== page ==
Wednesday, November 30, 2011

Wine Spectator ~ 2011 Vintage Report Washington

Last year WTF (Wine Traveling Friends) 2010 took to the vineyards of the Pacific Northwest in late October. Our travel dates were mostly determined by work schedules and we were originally concerned that there would be nothing to "see" out in the vineyards of Washington's Columbia Valley AVA and the surrounding sub-AVAs of Horse Heaven Hills, Yakima, Walla Walla and Red Mountain, et al.

Within a few hours of touching down in Seattle, and after a brief stop at Chateau Ste. Michelle in Woodinville, we began to head up over the mountains on our three-hour drive to the Columbia Valley.  We chatted about feeling "upsold" by the rental agency who had talked us out of our "value van" and into a higher priced SUV, which was great, but really - who needed it?  We drove along the winding highway and up into the mountains marveling at the beauty of the landscape (so very different than Texas!) with all the giant evergreen trees on the steep slopes around us. With the words about the car rental clerk upselling us barely out of our mouths it began to snow as we made our way through the pass.

As Texans we are always delighted to see snow in any form and laughed like children at the flurries that coated our windshield and began to cover the road and mountainside around us with a blanket of white. We continued our drive through the pass (enjoying the safety and steadiness of our SUV) and down into the valley where the snow had not yet appeared and the temperatures were considerably warmer.

Little did we realize that the weather being experienced at that time and in the coming two weeks would affect the vintage report for 2011 in Washington state.  To read more about WTF 2010 click here.


Below is the Wine Specator Vintage Report for Washington 2011:

Washington

The defining event of Washington's 2011 vintage occurred in 2010—a November freeze damaged vines across the state, particularly in the Horse Heaven Hills and Walla Walla appellations. A cool summer led to the latest harvest on record for many vintners. Despite alcohol levels slightly lower than normal, experienced vintners reported rich flavors.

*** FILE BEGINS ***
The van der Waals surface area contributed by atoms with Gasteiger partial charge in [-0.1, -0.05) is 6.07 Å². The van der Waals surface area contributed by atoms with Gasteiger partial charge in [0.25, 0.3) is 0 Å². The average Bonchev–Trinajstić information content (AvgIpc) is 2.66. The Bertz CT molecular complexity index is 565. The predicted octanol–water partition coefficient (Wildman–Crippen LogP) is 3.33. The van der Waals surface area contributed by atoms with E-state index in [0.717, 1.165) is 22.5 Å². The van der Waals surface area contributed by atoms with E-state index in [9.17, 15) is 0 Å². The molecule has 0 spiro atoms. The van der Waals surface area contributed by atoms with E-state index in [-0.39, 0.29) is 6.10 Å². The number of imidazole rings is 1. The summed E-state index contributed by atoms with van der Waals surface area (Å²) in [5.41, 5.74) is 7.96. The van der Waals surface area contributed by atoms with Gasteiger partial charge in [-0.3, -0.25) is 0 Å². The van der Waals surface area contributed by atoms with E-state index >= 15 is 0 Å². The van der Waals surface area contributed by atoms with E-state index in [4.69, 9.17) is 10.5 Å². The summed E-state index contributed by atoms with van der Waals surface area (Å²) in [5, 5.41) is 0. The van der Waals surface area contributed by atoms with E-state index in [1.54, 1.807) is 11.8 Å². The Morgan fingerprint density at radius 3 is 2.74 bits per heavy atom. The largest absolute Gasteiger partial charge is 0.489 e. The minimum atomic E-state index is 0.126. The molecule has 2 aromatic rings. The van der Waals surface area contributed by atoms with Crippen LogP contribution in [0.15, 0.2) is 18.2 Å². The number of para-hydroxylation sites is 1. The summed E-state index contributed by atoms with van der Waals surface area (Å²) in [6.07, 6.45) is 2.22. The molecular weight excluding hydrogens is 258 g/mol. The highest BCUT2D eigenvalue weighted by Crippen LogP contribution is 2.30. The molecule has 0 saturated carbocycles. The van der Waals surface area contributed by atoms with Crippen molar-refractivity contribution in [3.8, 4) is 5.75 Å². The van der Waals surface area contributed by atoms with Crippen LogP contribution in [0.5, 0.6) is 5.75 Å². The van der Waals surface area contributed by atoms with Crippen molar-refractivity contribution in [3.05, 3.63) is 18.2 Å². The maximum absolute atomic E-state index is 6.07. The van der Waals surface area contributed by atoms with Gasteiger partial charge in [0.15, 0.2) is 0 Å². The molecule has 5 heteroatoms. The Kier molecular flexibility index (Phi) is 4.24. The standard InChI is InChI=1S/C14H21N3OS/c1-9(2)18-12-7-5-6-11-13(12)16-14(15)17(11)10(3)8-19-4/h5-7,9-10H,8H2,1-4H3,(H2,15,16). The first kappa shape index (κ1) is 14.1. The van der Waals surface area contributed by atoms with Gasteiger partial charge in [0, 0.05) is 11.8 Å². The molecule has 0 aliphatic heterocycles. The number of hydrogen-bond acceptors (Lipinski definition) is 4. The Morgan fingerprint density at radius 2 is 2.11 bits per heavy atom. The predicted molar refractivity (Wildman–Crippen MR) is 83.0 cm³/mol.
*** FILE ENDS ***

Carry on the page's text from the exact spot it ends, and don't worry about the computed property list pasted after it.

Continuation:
Photo by Andrea Johnson
Careful grape sorting at Figgins Family Wines in Washington state.
"This was a very late harvest," said Chris Camarda of Andrew Will Wines, who was still waiting to finish picking his last vineyard (Two Blondes in Yakima Valley) Nov. 8. "The wines I have in barrel have good concentration and balance along with an almost muscular feel about them. They are certainly made from fully ripe fruit."
"It will be a year when consumers need to make decisions not just on [appellation], but on specific vineyards and specific wineries," said Bob Betz of Betz Family Wines. "The weather demanded precise steps by our growers: reducing yields, canopy management for light penetration and disease prevention, and even then we had [sugar] levels that were 1 to 2 degrees lower than typical. But the fruit was physiologically ripe."
"Warm years in many ways are more forgiving," Betz added. “A cool year like this one has made me appreciate even more who the really exceptional growers in the state are."
Vintners reported moderate acidity levels and low pHs, a measure of how tart the wines could be. This is an unusual combination, Betz noted. "Low total acid will give us a pleasurable balance while the low pH will provide stability and longevity. Flavors are full, complete and rich. So much pepper in Mourvèdre, smoke in Syrah, currants in Cabernet. No greenness."
One grower, Hugh Shiels of DuBrul Vineyard in Yakima Valley, described his Cabernet Sauvignon as his most ageworthy Washington Cabernet ever. He credited cool ripening conditions after the grapes changed color, promoting flavor development while sugar accumulation was slow.
—H.S.

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